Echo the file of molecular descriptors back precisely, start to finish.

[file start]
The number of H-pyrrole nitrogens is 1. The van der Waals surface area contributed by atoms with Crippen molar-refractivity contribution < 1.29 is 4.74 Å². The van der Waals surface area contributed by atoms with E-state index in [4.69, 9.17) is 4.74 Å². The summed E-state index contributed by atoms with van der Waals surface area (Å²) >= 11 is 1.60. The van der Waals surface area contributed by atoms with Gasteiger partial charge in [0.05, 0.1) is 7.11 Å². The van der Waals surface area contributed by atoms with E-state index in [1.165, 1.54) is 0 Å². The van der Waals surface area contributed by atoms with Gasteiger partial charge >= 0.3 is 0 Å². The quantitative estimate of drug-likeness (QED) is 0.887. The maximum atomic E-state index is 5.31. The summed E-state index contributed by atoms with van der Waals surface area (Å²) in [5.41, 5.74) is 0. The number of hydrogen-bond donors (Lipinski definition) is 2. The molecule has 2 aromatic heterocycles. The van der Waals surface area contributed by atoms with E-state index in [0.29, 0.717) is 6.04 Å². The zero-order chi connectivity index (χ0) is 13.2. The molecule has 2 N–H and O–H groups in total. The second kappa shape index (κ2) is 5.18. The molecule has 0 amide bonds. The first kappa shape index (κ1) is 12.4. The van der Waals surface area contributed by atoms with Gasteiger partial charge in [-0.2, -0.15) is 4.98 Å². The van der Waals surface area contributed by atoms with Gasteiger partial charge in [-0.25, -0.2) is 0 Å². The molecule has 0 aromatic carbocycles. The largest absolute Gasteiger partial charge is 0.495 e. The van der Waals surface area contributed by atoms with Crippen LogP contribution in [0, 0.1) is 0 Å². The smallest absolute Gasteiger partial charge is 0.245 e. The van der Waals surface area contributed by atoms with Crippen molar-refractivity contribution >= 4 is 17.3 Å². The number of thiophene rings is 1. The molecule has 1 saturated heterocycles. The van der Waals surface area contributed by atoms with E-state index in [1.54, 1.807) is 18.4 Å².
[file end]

The number of H-pyrrole nitrogens is 1. The van der Waals surface area contributed by atoms with Crippen molar-refractivity contribution < 1.29 is 4.74 Å². The van der Waals surface area contributed by atoms with E-state index in [4.69, 9.17) is 4.74 Å². The summed E-state index contributed by atoms with van der Waals surface area (Å²) >= 11 is 1.60. The van der Waals surface area contributed by atoms with Gasteiger partial charge in [0.05, 0.1) is 7.11 Å². The van der Waals surface area contributed by atoms with E-state index in [1.165, 1.54) is 0 Å². The van der Waals surface area contributed by atoms with Gasteiger partial charge >= 0.3 is 0 Å². The quantitative estimate of drug-likeness (QED) is 0.887. The maximum atomic E-state index is 5.31. The summed E-state index contributed by atoms with van der Waals surface area (Å²) in [5.41, 5.74) is 0. The number of hydrogen-bond donors (Lipinski definition) is 2. The molecule has 2 aromatic heterocycles. The van der Waals surface area contributed by atoms with E-state index in [0.29, 0.717) is 6.04 Å². The zero-order chi connectivity index (χ0) is 13.2. The molecule has 2 N–H and O–H groups in total. The second kappa shape index (κ2) is 5.18. The molecule has 0 amide bonds. The first kappa shape index (κ1) is 12.4. The van der Waals surface area contributed by atoms with Gasteiger partial charge in [-0.2, -0.15) is 4.98 Å². The van der Waals surface area contributed by atoms with Gasteiger partial charge in [-0.25, -0.2) is 0 Å². The molecule has 0 aromatic carbocycles. The largest absolute Gasteiger partial charge is 0.495 e. The van der Waals surface area contributed by atoms with Crippen LogP contribution in [0, 0.1) is 0 Å². The smallest absolute Gasteiger partial charge is 0.245 e. The van der Waals surface area contributed by atoms with Crippen molar-refractivity contribution >= 4 is 17.3 Å². The number of thiophene rings is 1. The molecule has 1 saturated heterocycles. The van der Waals surface area contributed by atoms with E-state index in [1.54, 1.807) is 18.4 Å².